I own a Klepper Aerius 2 which I paddle solo in a suspended seat in the centre. I've reinforced the keel with robust rubber strips, and it is my go-to boat for paddling in the 30 Thousand Islands of Georgian Bay. It's heavy, especially with the homemade hull reinforcements, but versatile and comfortable for fishing, downwind sailing, tripping, etc. Don't even consider portaging it. I lift it myself onto the roof rack on my Mazda 3. I can accomplish this due to the oversized padded roof bars on my rack. If you're looking for a light boat that's easy to load in and out of the garage or yard, this isn't your best choice. It is a wonderful boat for big lakes, however, as outlined above.
For a Klepper of this vintage, beware of disintegrating rubber. If the boat is in very good condition it should fetch between $300 and $500 Can.
Welcome to the forum. Folding kayaks are a rare sight on the water. I'm in london, Ont. and really enjoy mine.


Re: Thinking of purchasing a 17' Keppler Aerius 2 seater - 1

Post by Dawns »

Thanks so much all for the great feedback. I have now, with me a list of questions to ask when I take a look at the boat. And some very I portent things to look for. As far as I can surmise the boat has been assembled for a while, so it should be o there's to g to see how it looks when it's taken apart. Also this seller wants (at least by the $ they are asking, perhaps not what they'll settle for!) a fair bit more than your recommendation Martin, so I will keep that in mind if I am serious about the boat after I've seen it! Thanks again everyone for all your valuable feedback. It's so appreciated. :D

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Re: Thinking of purchasing a 17' Keppler Aerius 2 seater - 1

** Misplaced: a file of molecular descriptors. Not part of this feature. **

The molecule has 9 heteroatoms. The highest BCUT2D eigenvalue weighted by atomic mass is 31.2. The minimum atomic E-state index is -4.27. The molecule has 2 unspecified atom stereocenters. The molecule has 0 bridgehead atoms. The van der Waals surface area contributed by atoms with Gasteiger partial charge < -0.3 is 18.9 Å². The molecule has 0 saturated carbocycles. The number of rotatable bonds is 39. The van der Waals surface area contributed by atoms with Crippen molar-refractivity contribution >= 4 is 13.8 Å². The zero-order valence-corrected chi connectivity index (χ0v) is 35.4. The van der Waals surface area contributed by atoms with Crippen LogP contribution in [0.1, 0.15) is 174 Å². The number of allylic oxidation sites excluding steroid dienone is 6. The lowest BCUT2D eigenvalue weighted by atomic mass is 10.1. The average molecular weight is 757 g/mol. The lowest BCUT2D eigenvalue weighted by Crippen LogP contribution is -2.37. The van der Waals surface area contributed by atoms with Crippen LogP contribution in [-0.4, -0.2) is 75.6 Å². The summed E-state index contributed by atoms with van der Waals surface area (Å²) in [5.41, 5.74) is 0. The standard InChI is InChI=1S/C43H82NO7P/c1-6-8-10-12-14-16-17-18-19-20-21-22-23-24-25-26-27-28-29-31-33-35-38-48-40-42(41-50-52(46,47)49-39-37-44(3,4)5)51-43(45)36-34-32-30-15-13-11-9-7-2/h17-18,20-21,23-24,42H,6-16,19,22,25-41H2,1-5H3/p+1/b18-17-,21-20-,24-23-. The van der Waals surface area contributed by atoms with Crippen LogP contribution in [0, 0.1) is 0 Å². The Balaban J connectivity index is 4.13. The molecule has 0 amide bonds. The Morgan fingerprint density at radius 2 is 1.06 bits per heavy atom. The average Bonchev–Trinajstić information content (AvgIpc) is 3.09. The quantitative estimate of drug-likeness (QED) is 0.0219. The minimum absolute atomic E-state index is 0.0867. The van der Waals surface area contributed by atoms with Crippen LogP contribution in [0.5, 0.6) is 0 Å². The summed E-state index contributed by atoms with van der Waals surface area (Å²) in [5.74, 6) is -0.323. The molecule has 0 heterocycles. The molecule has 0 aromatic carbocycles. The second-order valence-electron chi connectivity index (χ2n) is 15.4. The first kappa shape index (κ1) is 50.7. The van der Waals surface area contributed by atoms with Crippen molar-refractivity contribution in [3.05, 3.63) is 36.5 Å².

Post by mje »

The critical thing on that boat is the hull. A boat of that age will have a rubber hull, and if it's rubber, it's almost certain that it will have to be replaced unless it was stored indoors in a cool place and protected from ozone. If the deck is good, Mark at Long Haul can sew a new hull to it for half the price of a full skin, and it'll outlast you.
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Re: Thinking of purchasing a 17' Keppler Aerius 2 seater - 1

Post by DLee »

Hi Dawns, have you looked at the boat yet? One thing that no one has mentioned yet is that the Klepper Aerius II is probably the most available boat on the used market. In really good condition the boat price could be a little higher, but again, for that vintage be cautious of the hull. A newer model can run anywhere from $800 - $1800 depending on condition. I paid $2200 for an early '90s Expedition model in very good condition with a FULL S2 sail rig and a couple other accessories. It has been worth every penny. The point is, there is a constant rotation of these boats on the market. It's possible availability might slow down at some point but I don't think it's happening anytime soon.

I bought the very first boat I saw and I made a good purchase. Since then I've seen some real train wrecks and am thankful I got a good one. Cleaning up the wood and revarnishing is a real chore... seriously. Unless you are set up to do this work my suggestion would be to start with as good a boat as you can because even with a great condition boat the work will come. Enjoying the boat right off the bat is a great way to be inspired to do the work later when it beckons.

So, unless you're a very project oriented person, I'd shop around and maybe spend a little more for a ready to go boat. Maybe the one you're looking at is the one. If you're not sure make some pictures and post them here. You'll get plenty of advice. The AEII is probably the best known boat on this forum.